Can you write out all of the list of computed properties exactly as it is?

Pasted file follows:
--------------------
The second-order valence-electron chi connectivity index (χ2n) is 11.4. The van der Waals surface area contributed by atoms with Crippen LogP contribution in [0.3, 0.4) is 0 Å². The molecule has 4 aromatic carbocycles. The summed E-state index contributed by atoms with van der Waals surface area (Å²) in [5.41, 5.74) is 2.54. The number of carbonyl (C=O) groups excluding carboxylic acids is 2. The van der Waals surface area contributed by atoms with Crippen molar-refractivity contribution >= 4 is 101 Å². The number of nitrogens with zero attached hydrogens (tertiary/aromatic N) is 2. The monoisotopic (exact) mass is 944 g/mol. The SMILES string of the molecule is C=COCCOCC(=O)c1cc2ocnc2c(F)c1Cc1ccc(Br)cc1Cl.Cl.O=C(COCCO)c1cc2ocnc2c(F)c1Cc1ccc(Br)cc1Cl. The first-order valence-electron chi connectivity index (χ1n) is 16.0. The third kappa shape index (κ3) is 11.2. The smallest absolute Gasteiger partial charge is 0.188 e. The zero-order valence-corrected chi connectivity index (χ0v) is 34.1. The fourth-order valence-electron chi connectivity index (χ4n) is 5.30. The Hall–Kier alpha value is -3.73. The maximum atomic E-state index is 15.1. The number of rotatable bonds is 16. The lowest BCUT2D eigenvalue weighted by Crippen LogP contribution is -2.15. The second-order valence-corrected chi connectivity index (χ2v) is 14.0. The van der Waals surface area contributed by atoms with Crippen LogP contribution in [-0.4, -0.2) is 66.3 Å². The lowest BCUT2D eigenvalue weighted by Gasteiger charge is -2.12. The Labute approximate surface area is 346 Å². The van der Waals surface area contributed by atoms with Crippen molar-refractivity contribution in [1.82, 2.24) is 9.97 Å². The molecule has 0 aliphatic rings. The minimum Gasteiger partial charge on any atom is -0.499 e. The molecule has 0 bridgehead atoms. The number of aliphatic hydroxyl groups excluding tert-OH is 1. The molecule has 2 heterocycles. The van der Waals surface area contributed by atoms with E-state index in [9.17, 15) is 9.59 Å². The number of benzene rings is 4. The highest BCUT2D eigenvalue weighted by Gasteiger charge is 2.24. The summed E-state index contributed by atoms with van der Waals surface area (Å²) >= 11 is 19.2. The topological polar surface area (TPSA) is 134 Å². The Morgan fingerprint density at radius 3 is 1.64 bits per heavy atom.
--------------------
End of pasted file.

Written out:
The second-order valence-electron chi connectivity index (χ2n) is 11.4. The van der Waals surface area contributed by atoms with Crippen LogP contribution in [0.3, 0.4) is 0 Å². The molecule has 4 aromatic carbocycles. The summed E-state index contributed by atoms with van der Waals surface area (Å²) in [5.41, 5.74) is 2.54. The number of carbonyl (C=O) groups excluding carboxylic acids is 2. The van der Waals surface area contributed by atoms with Crippen molar-refractivity contribution >= 4 is 101 Å². The number of nitrogens with zero attached hydrogens (tertiary/aromatic N) is 2. The monoisotopic (exact) mass is 944 g/mol. The SMILES string of the molecule is C=COCCOCC(=O)c1cc2ocnc2c(F)c1Cc1ccc(Br)cc1Cl.Cl.O=C(COCCO)c1cc2ocnc2c(F)c1Cc1ccc(Br)cc1Cl. The first-order valence-electron chi connectivity index (χ1n) is 16.0. The third kappa shape index (κ3) is 11.2. The smallest absolute Gasteiger partial charge is 0.188 e. The zero-order valence-corrected chi connectivity index (χ0v) is 34.1. The fourth-order valence-electron chi connectivity index (χ4n) is 5.30. The Hall–Kier alpha value is -3.73. The maximum atomic E-state index is 15.1. The number of rotatable bonds is 16. The lowest BCUT2D eigenvalue weighted by Crippen LogP contribution is -2.15. The second-order valence-corrected chi connectivity index (χ2v) is 14.0. The van der Waals surface area contributed by atoms with Crippen LogP contribution in [-0.4, -0.2) is 66.3 Å². The lowest BCUT2D eigenvalue weighted by Gasteiger charge is -2.12. The Labute approximate surface area is 346 Å². The van der Waals surface area contributed by atoms with Crippen molar-refractivity contribution in [1.82, 2.24) is 9.97 Å². The molecule has 0 aliphatic rings. The minimum Gasteiger partial charge on any atom is -0.499 e. The molecule has 0 bridgehead atoms. The number of aliphatic hydroxyl groups excluding tert-OH is 1. The molecule has 2 heterocycles. The van der Waals surface area contributed by atoms with E-state index in [9.17, 15) is 9.59 Å². The number of benzene rings is 4. The highest BCUT2D eigenvalue weighted by Gasteiger charge is 2.24. The summed E-state index contributed by atoms with van der Waals surface area (Å²) >= 11 is 19.2. The topological polar surface area (TPSA) is 134 Å². The Morgan fingerprint density at radius 3 is 1.64 bits per heavy atom.